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Winston Hao and Lance F. Bosart


Extreme heat and drought plagued much of the south central United States during the summer of 1980 in response to a quasi-stationary persistent anticyclone aloft. Numerous weather reporting stations in the Southern Plains experienced a dewpoint temperature decrease of about 1°C per week from late June to late July in response to the intense heat.

In this paper evaporation is computed as a residual from the large-scale moisture budget based upon the observed twice daily radiosonde data. From 1 June to 31 August 1980 the average daily evaporation amounted to 8 mm for a 4 × 105 km2 region centered over Oklahoma. On individual days the evaporation was as high as 10–15 mm.

Strong diurnal variations were computed in the water vapor flux, vertical velocity and horizontal divergence fields. These variations, when superimposed over persistent large-scale subsidence, yielded enhanced subsidence, low-level divergence and anticyclonic vorticity production by day and weakened subsidence by night. The maximum diurnal variation in vertical motion was located near 700 mb and averaged 2–3 cm s−1. Comparison with 1979 results, a slightly cooler and wetter than normal summer, showed that the diurnal signal was quite amplified in 1980. The more normal Great Plains pattern of nighttime convergence, weak surface cyclonic vorticity and ascent was seldom seen in 1980 and then only in conjunction with the passage of rare synoptic-scale disturbances.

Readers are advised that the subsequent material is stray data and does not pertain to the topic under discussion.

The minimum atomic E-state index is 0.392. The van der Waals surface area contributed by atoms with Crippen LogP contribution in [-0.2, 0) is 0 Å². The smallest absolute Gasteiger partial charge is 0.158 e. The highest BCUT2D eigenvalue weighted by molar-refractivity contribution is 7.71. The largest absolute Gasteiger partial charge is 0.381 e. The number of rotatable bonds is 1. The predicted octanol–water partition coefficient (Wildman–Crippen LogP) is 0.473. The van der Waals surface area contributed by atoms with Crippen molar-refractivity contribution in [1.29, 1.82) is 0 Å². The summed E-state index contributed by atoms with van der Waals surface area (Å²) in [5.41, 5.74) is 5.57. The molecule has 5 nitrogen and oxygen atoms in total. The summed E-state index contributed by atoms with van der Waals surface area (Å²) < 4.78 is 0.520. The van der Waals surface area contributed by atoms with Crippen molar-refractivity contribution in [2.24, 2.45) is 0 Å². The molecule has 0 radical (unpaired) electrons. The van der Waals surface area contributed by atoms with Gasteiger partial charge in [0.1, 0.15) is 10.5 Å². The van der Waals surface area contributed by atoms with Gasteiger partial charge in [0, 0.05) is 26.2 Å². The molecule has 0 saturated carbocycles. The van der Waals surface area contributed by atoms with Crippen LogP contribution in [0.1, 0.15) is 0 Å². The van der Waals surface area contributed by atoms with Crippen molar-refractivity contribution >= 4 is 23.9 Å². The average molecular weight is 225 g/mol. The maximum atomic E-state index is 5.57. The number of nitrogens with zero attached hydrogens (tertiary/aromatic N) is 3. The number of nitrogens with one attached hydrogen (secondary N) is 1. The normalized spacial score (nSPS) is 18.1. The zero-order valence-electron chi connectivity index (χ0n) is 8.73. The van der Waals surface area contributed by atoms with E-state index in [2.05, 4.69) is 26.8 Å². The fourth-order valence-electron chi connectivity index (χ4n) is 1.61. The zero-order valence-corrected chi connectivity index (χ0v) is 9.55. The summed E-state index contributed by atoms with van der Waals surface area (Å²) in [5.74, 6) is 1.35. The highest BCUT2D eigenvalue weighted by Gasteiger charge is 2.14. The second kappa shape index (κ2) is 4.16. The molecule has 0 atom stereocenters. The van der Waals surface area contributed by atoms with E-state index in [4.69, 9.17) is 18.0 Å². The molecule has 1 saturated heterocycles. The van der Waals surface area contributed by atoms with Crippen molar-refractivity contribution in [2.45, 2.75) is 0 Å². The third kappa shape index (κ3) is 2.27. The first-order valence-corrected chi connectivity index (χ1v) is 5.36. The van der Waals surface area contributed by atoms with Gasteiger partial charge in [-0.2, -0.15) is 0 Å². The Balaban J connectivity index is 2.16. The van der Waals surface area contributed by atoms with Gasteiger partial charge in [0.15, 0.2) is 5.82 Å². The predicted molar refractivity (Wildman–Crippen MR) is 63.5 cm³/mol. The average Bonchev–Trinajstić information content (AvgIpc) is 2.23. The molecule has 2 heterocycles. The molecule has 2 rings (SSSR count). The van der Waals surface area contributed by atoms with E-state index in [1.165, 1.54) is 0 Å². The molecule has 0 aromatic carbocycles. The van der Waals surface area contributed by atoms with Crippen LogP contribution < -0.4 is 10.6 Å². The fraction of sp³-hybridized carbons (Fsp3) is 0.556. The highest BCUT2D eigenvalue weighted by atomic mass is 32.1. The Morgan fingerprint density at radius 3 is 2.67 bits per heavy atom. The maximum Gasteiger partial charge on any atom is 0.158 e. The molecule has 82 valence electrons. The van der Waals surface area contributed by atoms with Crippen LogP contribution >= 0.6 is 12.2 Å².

The vertical profiles of equivalent potential temperature across the Southern Plains were comparable in 1979 and 1980, ranging from θe∼340–345 K at the surface to ∼330 K at 600 mb. In contrast, the surface saturation equivalent potential temperature was much warmer in 1980 than 1979 (∼385 K vs 360 K). Consequently, the level of free convection was much higher in 1980 (∼600 mb) and organized convective systems could not be triggered in the absence of synoptic-scale forcing. Evaporation in the absence of precipitation resulted in the presumed depletion of soil moisture and even higher surface temperatures as almost all of the available solar insulation went into sensible heat. Daytime subsidence reinforced the heating and drying of the atmosphere in a positive feedback process that likely contributed to the maintenance of the hot, dry conditions under the favorable synoptic-scale anticyclone regime.

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